Wednesday, December 30, 2015
30. My Brother Michael by Mary Stewart
It's the story of a young divorcee traveling by herself in Greece when through some mix-up ends up delivering a car to an unknown man in a small village near the Oracle at Delphi (which had been on her tourist wish-list). The man turns out to be a dashing British archaeologist who was also looking for the dying place of his brother, who had been killed at the end of World War 2. It takes a ton of meandering, having to do with visiting a bunch of ruins and the picturesque greek town and a bunch of random people about two-thirds of the book before we figure out that there is a solid story here. Maybe Mary Stewart wanted to do justice to a place she had visited or maybe that kind of travelogue is a big part of the sell of this genre, but it wasn't working for me. Also, there is always that weird layer of British female romance of this period where they are all weird and coy about whether they are into the guy or not, trying to always be all practical while there are constant looks and finger brushings on cheeks or backs of arms ("like a moth").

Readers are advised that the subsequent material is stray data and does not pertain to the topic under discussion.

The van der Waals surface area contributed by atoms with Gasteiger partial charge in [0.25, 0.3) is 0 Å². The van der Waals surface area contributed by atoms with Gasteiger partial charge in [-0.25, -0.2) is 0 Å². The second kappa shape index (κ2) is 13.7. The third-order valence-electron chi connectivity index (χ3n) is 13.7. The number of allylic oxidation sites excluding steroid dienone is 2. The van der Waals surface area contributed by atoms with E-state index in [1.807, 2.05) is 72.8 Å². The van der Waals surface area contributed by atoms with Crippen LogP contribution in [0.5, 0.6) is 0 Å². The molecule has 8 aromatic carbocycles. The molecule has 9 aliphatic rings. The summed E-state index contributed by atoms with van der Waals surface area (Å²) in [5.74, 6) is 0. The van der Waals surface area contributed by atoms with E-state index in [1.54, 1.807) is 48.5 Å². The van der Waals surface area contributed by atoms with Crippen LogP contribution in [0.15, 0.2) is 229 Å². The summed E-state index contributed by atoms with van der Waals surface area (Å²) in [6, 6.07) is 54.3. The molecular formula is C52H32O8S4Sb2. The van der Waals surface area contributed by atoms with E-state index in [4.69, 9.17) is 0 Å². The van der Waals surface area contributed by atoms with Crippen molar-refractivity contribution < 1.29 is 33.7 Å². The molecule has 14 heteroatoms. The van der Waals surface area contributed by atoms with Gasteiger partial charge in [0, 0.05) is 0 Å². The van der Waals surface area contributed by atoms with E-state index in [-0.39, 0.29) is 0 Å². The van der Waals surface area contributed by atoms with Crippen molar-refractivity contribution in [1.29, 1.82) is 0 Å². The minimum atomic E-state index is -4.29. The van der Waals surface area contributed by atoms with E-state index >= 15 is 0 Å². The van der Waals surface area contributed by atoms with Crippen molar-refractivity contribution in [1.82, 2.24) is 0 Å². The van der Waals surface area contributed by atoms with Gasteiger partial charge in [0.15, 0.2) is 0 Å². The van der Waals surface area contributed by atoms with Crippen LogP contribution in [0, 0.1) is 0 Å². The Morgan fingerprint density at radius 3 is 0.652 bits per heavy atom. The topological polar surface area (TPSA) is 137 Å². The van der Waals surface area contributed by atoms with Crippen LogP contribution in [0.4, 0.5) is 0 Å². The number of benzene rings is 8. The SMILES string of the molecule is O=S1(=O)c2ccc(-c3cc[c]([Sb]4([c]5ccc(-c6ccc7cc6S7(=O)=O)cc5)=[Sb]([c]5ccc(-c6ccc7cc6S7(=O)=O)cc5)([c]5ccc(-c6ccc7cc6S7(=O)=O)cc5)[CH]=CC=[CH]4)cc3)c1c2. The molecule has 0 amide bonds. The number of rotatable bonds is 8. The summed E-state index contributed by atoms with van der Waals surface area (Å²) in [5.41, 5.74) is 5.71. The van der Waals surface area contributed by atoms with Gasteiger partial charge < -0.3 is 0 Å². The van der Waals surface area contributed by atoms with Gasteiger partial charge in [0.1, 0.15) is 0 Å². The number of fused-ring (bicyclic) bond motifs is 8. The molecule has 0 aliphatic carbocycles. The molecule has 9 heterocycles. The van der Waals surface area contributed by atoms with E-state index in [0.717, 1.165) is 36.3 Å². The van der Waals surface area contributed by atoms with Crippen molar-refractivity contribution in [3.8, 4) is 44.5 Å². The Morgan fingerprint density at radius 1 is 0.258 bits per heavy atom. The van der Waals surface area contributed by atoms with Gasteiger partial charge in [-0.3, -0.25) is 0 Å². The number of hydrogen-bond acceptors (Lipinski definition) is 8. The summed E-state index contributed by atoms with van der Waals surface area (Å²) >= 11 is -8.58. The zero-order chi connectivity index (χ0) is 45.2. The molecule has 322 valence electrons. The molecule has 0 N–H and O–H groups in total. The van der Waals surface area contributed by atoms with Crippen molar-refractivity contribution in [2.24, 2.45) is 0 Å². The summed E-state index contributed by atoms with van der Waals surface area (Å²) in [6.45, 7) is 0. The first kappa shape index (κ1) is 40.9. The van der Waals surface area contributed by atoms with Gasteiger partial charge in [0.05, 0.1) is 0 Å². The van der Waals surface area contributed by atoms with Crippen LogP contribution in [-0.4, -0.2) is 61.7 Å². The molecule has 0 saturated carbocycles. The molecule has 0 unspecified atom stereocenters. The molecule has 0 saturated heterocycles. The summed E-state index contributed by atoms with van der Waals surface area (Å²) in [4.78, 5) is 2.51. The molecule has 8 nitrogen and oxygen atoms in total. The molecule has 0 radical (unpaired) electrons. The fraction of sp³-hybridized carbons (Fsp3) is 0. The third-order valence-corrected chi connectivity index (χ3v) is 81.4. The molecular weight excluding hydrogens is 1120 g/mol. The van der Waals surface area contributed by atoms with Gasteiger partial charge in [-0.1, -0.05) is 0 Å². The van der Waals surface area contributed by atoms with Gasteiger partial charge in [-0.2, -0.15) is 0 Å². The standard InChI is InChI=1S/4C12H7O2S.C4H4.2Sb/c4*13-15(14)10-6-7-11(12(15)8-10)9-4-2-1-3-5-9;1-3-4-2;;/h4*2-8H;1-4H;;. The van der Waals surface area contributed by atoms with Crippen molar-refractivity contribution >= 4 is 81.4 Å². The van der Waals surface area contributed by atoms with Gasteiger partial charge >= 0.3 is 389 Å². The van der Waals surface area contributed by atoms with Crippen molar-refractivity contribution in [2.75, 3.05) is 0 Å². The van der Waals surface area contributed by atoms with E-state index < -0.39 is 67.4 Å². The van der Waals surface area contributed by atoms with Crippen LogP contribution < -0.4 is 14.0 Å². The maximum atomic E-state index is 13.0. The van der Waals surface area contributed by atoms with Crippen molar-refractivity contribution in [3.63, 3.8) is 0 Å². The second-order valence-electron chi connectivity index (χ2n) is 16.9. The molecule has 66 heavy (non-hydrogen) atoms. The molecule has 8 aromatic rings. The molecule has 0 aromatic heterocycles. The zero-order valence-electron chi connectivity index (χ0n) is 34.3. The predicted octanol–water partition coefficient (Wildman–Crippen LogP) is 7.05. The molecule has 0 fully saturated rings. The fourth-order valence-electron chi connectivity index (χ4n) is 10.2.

It all did tie together and the ending is actually quite intense and brutal, restoring my faith in Mary Stewart. But this one needed a tougher editor, in my opinion.